The COVID-19 crisis has prompted governments to adopt strict measures to contain the virus which include enforced quarantines, citywide lockdowns, curfews, limitations on economic activities and public life. Although some argue that this has contributed to a drop in reported street crimes and an increased police presence at borders would perhaps dissuade crime – the United Nations Office on Drugs and Crime (UNODC) warned that this situation may also drive human trafficking further underground.
According to the UNODC’s recent report titled ‘Impact of the COVID-19 Pandemic on Trafficking In Persons’ – in the case of human trafficking, criminals are adjusting their business models to the ‘new normal’ created by the pandemic, especially through the abuse of modern communications technologies.
"Traffickers may become more active and prey on people who are even more vulnerable than before, because they have lost their source of income due to measures to control the virus," explained Ilias Chatzis, chief of the UNODC's Human Trafficking Section to the media.
"We know that human traffickers prey upon the most vulnerable and look for opportunities to exploit them," said United States (US) Secretary of State Mike Pompeo. “Instability and lack of access to critical services caused by the pandemic mean that the number of people vulnerable to exploitation by traffickers is rapidly growing,” he added.
Southeast Asia is a region that has long battled with human trafficking. Despite ASEAN’s numerous efforts in working together to end trafficking in persons, the problem still persists to this day.
According to the 2016 Global Slavery Index by Walk Free, some 25 million people are trapped in modern slavery in the Asia Pacific region. This accounts for 62 percent of the estimated global total. Within the region, Thailand is the main destination for trafficking victims from Cambodia, Lao and Myanmar, whereas Malaysia has been a destination for victims from Indonesia, the Philippines and Vietnam.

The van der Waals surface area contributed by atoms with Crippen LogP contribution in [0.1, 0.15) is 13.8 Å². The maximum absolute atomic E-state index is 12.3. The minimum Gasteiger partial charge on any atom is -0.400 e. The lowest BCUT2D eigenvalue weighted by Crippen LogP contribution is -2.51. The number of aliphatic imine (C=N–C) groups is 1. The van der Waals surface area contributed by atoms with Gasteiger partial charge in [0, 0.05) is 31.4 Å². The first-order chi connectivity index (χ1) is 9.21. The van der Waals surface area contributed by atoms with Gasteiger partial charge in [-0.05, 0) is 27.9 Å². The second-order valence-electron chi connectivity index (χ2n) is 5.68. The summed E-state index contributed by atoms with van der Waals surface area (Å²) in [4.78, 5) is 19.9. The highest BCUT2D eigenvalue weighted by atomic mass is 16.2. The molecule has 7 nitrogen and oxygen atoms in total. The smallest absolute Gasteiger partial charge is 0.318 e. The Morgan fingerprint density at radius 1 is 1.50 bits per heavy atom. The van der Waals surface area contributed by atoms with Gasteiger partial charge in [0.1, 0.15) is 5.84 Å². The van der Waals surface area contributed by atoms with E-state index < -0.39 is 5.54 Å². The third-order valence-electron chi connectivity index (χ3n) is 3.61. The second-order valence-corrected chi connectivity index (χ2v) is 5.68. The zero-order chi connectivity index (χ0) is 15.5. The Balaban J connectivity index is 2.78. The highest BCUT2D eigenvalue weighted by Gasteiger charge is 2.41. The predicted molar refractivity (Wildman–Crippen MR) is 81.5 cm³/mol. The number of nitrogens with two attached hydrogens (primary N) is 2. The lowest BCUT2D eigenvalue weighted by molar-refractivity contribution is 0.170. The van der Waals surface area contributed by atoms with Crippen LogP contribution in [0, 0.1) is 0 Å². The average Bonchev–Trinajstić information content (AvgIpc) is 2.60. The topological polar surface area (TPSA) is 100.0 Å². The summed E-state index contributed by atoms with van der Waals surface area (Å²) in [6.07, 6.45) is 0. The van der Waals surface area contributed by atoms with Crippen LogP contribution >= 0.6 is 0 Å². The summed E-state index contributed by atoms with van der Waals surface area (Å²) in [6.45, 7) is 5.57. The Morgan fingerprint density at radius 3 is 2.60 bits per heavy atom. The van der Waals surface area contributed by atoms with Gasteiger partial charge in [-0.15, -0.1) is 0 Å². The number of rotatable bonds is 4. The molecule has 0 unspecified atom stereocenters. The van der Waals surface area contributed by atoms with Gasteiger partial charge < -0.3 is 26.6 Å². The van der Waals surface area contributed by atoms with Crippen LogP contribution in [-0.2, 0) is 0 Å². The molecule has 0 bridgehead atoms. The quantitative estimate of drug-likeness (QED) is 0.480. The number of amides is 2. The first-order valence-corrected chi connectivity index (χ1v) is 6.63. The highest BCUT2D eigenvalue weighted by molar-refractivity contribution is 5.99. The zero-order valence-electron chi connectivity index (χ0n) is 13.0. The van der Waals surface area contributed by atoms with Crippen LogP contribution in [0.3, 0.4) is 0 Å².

Victims During COVID-19
Even under normal circumstances, identifying victims of human trafficking is a difficult task. Nevertheless, experts fear that the current pandemic is making the situation even more difficult. The reasons include the fact that trafficked victims are often exploited in illegal, informal or unregulated sectors such as the sex industry, domestic settings and drug cultivation; and the capacity of organised crime to hide its operations in plain sight is not helping either. Other reasons include the lack of willingness by victims themselves to come forward and report their plight and the limited capacities of law enforcement to detect this crime, noted the UNODC in its report.
The pandemic has negatively affected livelihoods and the economy in general. Countries around the world have seen a rise in unemployment and reduction of income, especially for low wage and informal workers. Millions of people working in industries such as the garment sector, agriculture and farming, to manufacturing and domestic work have lost their sources of income. The UNODC believes that those who continue to work in these sectors – where trafficking is frequently detected – may also face more exploitation because of the need to lower production costs due to economic shocks.
As for victims still in confinement by their traffickers, “COVID-19 measures may make their desperate situation even worse,” said the UNODC. In recent months, a number of countries including ASEAN member states Malaysia and Indonesia have reported a rise in domestic violence as citizens are urged to stay at home over virus fears. Victims of abuse are trapped inside their homes with their abusers, and have nowhere to go. This is a worrying indicator of the living conditions of many human trafficking victims, such as those in domestic servitude or sex slavery – forms of exploitation that disproportionately affect women and girls.
Victims of human trafficking are also more exposed to the COVID-19 virus, less equipped to prevent it and have less access to healthcare should they require testing and treatment.
Other than that, as countries went under lockdown during the pandemic and non-governmental organisations (NGOs) and government offices were shuttered temporarily, victims faced additional obstacles to accessing services, assistance and support.
“With the reduction of government services and changes in the way they are administered, identified victims who were already being supported by government services or community groups may face challenges,” stated the UNODC report.
Isolation and social distancing can also exacerbate mental health issues and disrupt any access to informal support networks.
“Human trafficking is the result of the failure of our societies and economies to protect the most vulnerable and enforce rights under national laws. They should not be additionally ‘punished’ during times of emergency.”